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SUMMARY

“I FEEL HAPPY THAT WE SING, I FEEL CONFIDENT, RELAXED, I CAN FORGET ABOUT EVERYTHING. I JUST
FEEL THAT FEELING OF FREEDOM. THE THING I FEEL MOST IS FREE AND HAPPY” PARTICIPANT

Music Action International delivered music activity across Greater Manchester as part of a larger partnership project with The University of
Manchester and Bassajamba CIC: Recovery, Resilience and Happiness within Deprived Communities, supported by The Wellcome Trust. The Aims of
the partnership project are:

AIM 1: Explore diverse perspectives and experiences of resilience, recovery and happiness.
AIM 2: Collaborate with participants from the top 25th percentile most deprived areas around Manchester.
AIM 3: Run a music-based programme of interactive activities, musical approaches and shared experiences of resilience and recovery over 24
months.
AIM 4: Develop a creative portfolio linking music and resilience in deprived communities in collaboration with The University of Manchester.

Music Action International had an already proven model developed through their long-standing creative programmes with people affected by war,
torture and persecution. The original plan for the partnership project was to reach more refugees and asylum seekers and see how they could
benefit from the three partners in terms of aiding their recovery and rebuilding their resilience and happiness, with academic researchers and health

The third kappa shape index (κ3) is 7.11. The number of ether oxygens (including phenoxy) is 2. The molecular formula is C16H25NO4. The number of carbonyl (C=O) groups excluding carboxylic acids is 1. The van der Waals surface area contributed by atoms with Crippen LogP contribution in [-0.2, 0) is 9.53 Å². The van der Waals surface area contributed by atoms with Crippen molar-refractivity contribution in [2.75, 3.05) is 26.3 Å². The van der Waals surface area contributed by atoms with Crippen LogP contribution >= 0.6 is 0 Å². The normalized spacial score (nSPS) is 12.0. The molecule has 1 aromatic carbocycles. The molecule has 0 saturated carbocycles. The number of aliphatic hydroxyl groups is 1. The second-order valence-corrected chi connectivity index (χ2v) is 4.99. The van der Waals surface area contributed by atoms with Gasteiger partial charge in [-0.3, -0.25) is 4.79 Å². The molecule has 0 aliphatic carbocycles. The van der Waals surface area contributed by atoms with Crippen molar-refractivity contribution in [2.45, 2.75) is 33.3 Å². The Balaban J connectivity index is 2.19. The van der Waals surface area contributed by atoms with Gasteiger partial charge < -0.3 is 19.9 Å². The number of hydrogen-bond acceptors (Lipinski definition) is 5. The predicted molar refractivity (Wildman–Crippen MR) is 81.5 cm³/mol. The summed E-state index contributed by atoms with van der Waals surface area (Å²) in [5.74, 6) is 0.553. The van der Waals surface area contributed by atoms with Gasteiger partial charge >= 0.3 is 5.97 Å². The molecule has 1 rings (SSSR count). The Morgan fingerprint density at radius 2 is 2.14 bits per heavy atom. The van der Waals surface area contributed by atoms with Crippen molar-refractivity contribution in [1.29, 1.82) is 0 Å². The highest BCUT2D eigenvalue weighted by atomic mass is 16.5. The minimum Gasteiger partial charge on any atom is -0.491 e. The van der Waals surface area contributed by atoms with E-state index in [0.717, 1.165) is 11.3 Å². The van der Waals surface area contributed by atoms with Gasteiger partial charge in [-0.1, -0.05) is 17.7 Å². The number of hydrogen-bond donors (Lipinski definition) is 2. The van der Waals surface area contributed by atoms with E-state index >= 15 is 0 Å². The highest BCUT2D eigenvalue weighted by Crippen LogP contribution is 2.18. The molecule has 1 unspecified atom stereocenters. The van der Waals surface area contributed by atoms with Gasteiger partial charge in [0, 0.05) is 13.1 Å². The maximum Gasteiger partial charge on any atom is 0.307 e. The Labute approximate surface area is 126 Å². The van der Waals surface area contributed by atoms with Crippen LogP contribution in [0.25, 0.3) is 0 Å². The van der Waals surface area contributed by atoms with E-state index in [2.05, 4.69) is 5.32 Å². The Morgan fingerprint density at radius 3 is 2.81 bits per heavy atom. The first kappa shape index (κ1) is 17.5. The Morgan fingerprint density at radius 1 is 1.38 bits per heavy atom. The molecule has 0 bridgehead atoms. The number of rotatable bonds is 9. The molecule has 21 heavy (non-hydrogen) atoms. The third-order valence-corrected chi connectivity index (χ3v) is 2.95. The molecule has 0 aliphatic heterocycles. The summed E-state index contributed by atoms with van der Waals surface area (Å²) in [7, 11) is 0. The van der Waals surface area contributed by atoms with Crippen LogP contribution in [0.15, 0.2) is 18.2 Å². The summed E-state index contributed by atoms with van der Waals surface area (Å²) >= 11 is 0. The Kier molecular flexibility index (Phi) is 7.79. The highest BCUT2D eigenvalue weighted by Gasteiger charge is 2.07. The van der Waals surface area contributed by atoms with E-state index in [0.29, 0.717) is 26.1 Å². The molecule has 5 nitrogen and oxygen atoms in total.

professionals sharing their expertise and interviewing them about this process. Music Action International brought their own experience of creating
programmes with refugee and asylum seekers to the project and adapted the music delivery aspect of the partnership accordingly. They knew that
many participants would have little to no English and providing the right interpreters in a drop-in setting would be difficult; and revisiting their recent
traumatic experiences would reduce rather than increase wellbeing. As a result the project shifted focus from delivery for a group of people who
have arrived ‘broken’ and can be helped to recover; to a group of people arriving with skills, passion, interests, warmth, creativity and humour who
can build on where they are today – individually and communally. And as such, that rather than be interviewed as beneficiaries, they would be
presented as experts in their own development and resilience through the actions and outcomes of the project

The aims were very well met by the project as the following summary shows.

Cover photo: Daniel Diaz Vera

Sally Fort www.sallyfort.com August 2019 SUMMARY 2


PROJECT MODEL
Music Action International worked with four different communities, each over ten weeks, in which participants all learned a handful of the same songs, chosen or
written by participants. All the groups came together to perform all the songs, in public at The Whitworth Art Gallery in Manchester. Each session was delivered
by a lead musician facilitator, support facilitator, and one or two volunteers. Musicians brought varying levels of training and experience. Facilitators were almost
always musicians with first-hand experience of being an asylum seeker or refugee. Volunteers often included music students from Royal Northern College of
Music. A wide variety of instruments were welcomed, be they contemporary, traditional, Western or from any of the countries facilitators and volunteers have
experience of. Each group used the expertise of whichever musicians were in the room. Participants were also encouraged to bring instruments they play, if any.
All facilitators and volunteers attended a group learning and planning day before the project starts, introducing them to: the aims and shape of the project;